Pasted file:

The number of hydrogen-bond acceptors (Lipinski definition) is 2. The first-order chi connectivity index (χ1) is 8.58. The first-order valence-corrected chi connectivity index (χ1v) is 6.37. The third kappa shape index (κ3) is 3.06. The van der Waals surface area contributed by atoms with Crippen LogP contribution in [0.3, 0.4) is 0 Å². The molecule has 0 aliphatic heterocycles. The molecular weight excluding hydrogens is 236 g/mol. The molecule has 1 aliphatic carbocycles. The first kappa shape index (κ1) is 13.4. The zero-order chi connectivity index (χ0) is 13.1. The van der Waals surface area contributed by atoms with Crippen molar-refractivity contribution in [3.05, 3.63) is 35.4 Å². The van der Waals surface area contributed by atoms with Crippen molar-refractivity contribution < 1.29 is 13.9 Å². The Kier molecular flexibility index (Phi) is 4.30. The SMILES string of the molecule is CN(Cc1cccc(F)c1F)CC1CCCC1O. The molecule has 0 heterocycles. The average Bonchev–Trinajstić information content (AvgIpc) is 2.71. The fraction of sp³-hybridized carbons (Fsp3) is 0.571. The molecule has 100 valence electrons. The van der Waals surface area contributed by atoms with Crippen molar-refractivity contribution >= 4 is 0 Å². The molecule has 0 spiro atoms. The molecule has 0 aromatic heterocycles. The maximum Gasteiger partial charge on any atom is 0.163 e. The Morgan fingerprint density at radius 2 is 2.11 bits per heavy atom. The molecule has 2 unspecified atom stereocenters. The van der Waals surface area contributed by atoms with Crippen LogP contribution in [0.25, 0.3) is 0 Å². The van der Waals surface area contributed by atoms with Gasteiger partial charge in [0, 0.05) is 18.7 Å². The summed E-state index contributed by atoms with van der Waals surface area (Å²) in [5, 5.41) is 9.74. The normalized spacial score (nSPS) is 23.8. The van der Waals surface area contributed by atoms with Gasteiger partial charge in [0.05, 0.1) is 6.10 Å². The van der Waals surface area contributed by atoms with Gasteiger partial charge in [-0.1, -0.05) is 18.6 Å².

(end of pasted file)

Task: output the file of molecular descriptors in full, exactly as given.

The number of hydrogen-bond acceptors (Lipinski definition) is 2. The first-order chi connectivity index (χ1) is 8.58. The first-order valence-corrected chi connectivity index (χ1v) is 6.37. The third kappa shape index (κ3) is 3.06. The van der Waals surface area contributed by atoms with Crippen LogP contribution in [0.3, 0.4) is 0 Å². The molecule has 0 aliphatic heterocycles. The molecular weight excluding hydrogens is 236 g/mol. The molecule has 1 aliphatic carbocycles. The first kappa shape index (κ1) is 13.4. The zero-order chi connectivity index (χ0) is 13.1. The van der Waals surface area contributed by atoms with Crippen molar-refractivity contribution in [3.05, 3.63) is 35.4 Å². The van der Waals surface area contributed by atoms with Crippen molar-refractivity contribution < 1.29 is 13.9 Å². The Kier molecular flexibility index (Phi) is 4.30. The SMILES string of the molecule is CN(Cc1cccc(F)c1F)CC1CCCC1O. The molecule has 0 heterocycles. The average Bonchev–Trinajstić information content (AvgIpc) is 2.71. The fraction of sp³-hybridized carbons (Fsp3) is 0.571. The molecule has 100 valence electrons. The van der Waals surface area contributed by atoms with Crippen molar-refractivity contribution >= 4 is 0 Å². The molecule has 0 spiro atoms. The molecule has 0 aromatic heterocycles. The maximum Gasteiger partial charge on any atom is 0.163 e. The Morgan fingerprint density at radius 2 is 2.11 bits per heavy atom. The molecule has 2 unspecified atom stereocenters. The van der Waals surface area contributed by atoms with Crippen LogP contribution in [0.25, 0.3) is 0 Å². The van der Waals surface area contributed by atoms with Gasteiger partial charge in [0, 0.05) is 18.7 Å². The summed E-state index contributed by atoms with van der Waals surface area (Å²) in [5, 5.41) is 9.74. The normalized spacial score (nSPS) is 23.8. The van der Waals surface area contributed by atoms with Gasteiger partial charge in [0.05, 0.1) is 6.10 Å². The van der Waals surface area contributed by atoms with Gasteiger partial charge in [-0.1, -0.05) is 18.6 Å².